The cast all play their parts well but there's really very little character development here and that's a problem. Koechner is a slightly more intelligent take on Randy Quaid's cousin Eddie from the National Lampoon's Vacation films, complete with the meek wife well played here by Fargo's Allison Tolman and the bratty kids in tow. Adam Scott and Toni Collette are fine as Max's parents, Scott in particular has great comedic timing and a knack for delivering sarcasm really well, but we never get to really know much about any of these people. Max is a nice enough kid, his sister is a bit of a brat but then most teenage girls are. And Omi, well, she comes from the old country we're to assume but her connection to what is going on isn't really fleshed out.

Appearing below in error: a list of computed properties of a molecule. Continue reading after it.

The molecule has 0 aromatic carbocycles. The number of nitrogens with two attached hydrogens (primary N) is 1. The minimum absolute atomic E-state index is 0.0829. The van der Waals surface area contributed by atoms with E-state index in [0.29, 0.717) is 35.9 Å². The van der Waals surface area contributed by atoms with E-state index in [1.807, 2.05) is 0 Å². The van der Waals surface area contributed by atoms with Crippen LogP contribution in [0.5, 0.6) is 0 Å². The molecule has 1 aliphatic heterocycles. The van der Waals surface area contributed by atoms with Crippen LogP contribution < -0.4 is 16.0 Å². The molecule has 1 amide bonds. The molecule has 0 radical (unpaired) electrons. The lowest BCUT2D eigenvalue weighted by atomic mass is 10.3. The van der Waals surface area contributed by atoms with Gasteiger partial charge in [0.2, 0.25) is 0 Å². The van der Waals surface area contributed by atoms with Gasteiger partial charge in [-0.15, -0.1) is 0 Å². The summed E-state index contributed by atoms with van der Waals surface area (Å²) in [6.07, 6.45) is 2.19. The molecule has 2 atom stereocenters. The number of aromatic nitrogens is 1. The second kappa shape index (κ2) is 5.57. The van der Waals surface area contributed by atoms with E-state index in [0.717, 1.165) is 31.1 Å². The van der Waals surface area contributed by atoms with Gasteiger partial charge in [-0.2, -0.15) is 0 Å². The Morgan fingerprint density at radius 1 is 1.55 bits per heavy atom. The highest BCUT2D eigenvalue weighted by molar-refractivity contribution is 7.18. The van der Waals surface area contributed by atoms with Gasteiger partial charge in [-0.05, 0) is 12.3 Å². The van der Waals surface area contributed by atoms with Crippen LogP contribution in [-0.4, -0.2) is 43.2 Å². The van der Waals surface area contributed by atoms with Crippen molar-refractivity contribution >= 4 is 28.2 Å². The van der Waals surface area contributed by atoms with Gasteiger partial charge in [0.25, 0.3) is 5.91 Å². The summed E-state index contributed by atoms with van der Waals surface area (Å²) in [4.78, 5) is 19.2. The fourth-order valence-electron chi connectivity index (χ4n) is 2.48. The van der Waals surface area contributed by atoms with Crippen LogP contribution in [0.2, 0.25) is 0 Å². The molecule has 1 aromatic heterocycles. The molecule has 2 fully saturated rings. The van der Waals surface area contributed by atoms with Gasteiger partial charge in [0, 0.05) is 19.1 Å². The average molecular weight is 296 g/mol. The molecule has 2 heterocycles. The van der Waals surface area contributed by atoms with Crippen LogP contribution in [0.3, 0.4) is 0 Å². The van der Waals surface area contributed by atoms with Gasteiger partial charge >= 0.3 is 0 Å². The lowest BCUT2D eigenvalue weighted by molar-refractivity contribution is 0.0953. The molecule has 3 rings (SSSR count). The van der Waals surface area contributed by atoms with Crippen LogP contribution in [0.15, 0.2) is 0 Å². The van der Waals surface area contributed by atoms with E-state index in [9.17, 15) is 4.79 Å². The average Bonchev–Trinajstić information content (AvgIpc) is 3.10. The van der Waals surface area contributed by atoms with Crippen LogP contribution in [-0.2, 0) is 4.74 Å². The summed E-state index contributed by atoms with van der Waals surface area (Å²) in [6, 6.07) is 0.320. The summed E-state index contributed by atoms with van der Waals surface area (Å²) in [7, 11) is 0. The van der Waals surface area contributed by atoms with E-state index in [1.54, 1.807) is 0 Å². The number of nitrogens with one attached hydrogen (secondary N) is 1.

The end result is an exercise in style over substance with as much emphasis on comedy as on horror. Which would be fine, if the comedy were good enough to carry the picture but it's not. The jokes here aren't horrible, but they won't have you rolling on the floor either. They're mildly amusing, which really describes the movie as a whole. The effects are really solid and the movie looks great. There are excellent ideas at play here, some of which are genuinely unsettling and creepy enough to make you pay attention. Once the end credits hit the screen, however, you're just sort of done with it. The movie entertains in moderately enjoyable fits and starts but leaves absolutely no lasting impression whatsoever. And that is odd, considering that the technical side of the film is excellent and that the creature design and effects work kicks all sorts of ass. This is basically Gremlins meets Christmas Vacation, except that it isn't as good as either of those pictures. Give the filmmakers an A for effort, better luck next time.